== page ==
The numbers in the volume column are relatively small in relation to the total scrap tonnage recorded, which means the companies are relatively small in size and turnover. There are no oligarchs in the Russian scrap business; the oligarchs of the steelmills have made sure of that. That is, except for Russian Railways (RZhD), which is controlled by Vladimir Yakunin (lead picture, upper right). In the Istok tabulation, RZhD ranks fourth in the scrap supply sector behind the three steelmakers — NLMK, Magnitogorsk Metallurgical Combine (whose scrap unit is Profit), and Evraz.

Istok’s analysis of the export trade in scrap reveals, once again, a bottom-line total which is significantly less than the total volume of exports recorded elsewhere for the year – perhaps half as much. The World Steel Association says that Russian exports were 4 million tonnes in 2011, 4.4 million tonnes in in 2012, and 3.7 million tonnes in 2013. Click for these data at Table 53 here [2]. CRU analyst Dmitry Popov claims the export volume in 2014 was about 4 million tonnes.

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Source: http://ruslom.biz/analitika/09.02.2015 [6]

What is also missing from this table is Russian Railways (RZhD). State-owned and controlled by Vladimir Yakunin (lead, picture on the wall), RZhD produces and trades between 700,000 tonnes and 1 million tonnes of scrap per annum. According to Table 1, the RZhD volume last year was 769,000 tonnes. This trade is managed through the RZD Trading Company, which publishes this website [7]. According to the site, “RZD Trade’s department for scrap metal procurement and sales ensures the execution of approved annual plans for scrap collection and sales and arranges tendering procedures among scrap metal consumers under the orders and regulations of RZD and its subsidiaries. The department’s area of responsibility includes the arrangement of the following: dismantlement and disassembly of decommissioned rolling stock; scrap metal collection, recycling and sales; collection and sales of reusable materials and repairable spare parts of freight wagons.”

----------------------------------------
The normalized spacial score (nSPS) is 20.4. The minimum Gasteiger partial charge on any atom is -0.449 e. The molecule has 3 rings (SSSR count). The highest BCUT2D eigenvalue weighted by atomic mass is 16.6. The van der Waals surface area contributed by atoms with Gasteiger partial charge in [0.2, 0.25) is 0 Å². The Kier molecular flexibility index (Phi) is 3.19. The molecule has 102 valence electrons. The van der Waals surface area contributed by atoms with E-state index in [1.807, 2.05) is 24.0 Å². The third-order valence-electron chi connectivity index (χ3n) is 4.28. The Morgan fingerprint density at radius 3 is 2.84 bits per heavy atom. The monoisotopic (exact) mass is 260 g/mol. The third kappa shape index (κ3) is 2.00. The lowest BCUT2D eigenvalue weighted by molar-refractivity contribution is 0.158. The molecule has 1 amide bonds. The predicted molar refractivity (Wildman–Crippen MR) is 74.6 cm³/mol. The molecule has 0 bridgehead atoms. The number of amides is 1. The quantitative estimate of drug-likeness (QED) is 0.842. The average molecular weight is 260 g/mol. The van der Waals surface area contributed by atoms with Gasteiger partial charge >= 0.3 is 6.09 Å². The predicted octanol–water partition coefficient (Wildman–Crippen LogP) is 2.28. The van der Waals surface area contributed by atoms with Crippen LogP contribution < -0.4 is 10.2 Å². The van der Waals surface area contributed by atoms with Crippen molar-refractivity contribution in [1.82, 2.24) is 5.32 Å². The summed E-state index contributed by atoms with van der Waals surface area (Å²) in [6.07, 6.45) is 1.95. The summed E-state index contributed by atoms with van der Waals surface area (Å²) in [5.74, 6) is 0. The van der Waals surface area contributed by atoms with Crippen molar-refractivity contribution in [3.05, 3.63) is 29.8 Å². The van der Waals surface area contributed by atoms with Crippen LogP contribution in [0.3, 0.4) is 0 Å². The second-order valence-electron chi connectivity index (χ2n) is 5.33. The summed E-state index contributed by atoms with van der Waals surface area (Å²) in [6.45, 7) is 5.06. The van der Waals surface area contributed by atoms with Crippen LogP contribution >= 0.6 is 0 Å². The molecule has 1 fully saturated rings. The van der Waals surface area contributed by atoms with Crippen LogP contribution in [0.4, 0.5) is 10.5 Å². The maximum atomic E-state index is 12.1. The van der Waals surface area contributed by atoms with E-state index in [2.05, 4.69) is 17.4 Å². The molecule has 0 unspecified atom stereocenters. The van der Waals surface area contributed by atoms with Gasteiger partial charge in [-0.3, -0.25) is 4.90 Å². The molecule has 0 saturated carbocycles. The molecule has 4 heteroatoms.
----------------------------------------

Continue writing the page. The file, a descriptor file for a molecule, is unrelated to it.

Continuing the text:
There are 15 branches of the company for collecting and selling scrap, according to this presentation [8]. The volume of scrap is “substantial”, the website says.

The website doesn’t reveal what an industry source reports – when RZhD exports scrap, it does so through MERA, which in turn has a contract with a subsidiary of RZhD called TransLom [9]. But MERA is reported to be exporting only through St. Petersburg, in the northwest. How about RZhD’s scrap exports to South Korea through Russia’s fareastern ports? No industry expert is able to say. South Korean importers in Seoul acknowledge buying rail scrap from Russia, but they won’t say who supplies it.

KirillVoroninRZhD’s trading company is headed by Kirill Voronin (right). Who is in charge of the scrap business is not disclosed. The press office, headed by Elena Kochubey, says it stands for “openness, a professional approach, responsiveness and readiness for dialogue are the key principles on which we build our work at the Press Centre.” The company website says [8] that in 2011 more than 1.2 million tonnes of scrap was collected. In 2013 the number reported was “more than 1.26 million tonnes.” Between 2010 and 2013, the company claims to have collected “more than 5.7 million metric tonnes of recoverable materials”. These numbers do not distinguish between steel scrap and copper and other non-ferrous scrap.

Kochubey was asked to say what the tonnage was of RZhD’s steel scrap collection in 2013 and 2014. She promised to deliver, and then replied the information is confidential. RZhD’s scrap is a closed book.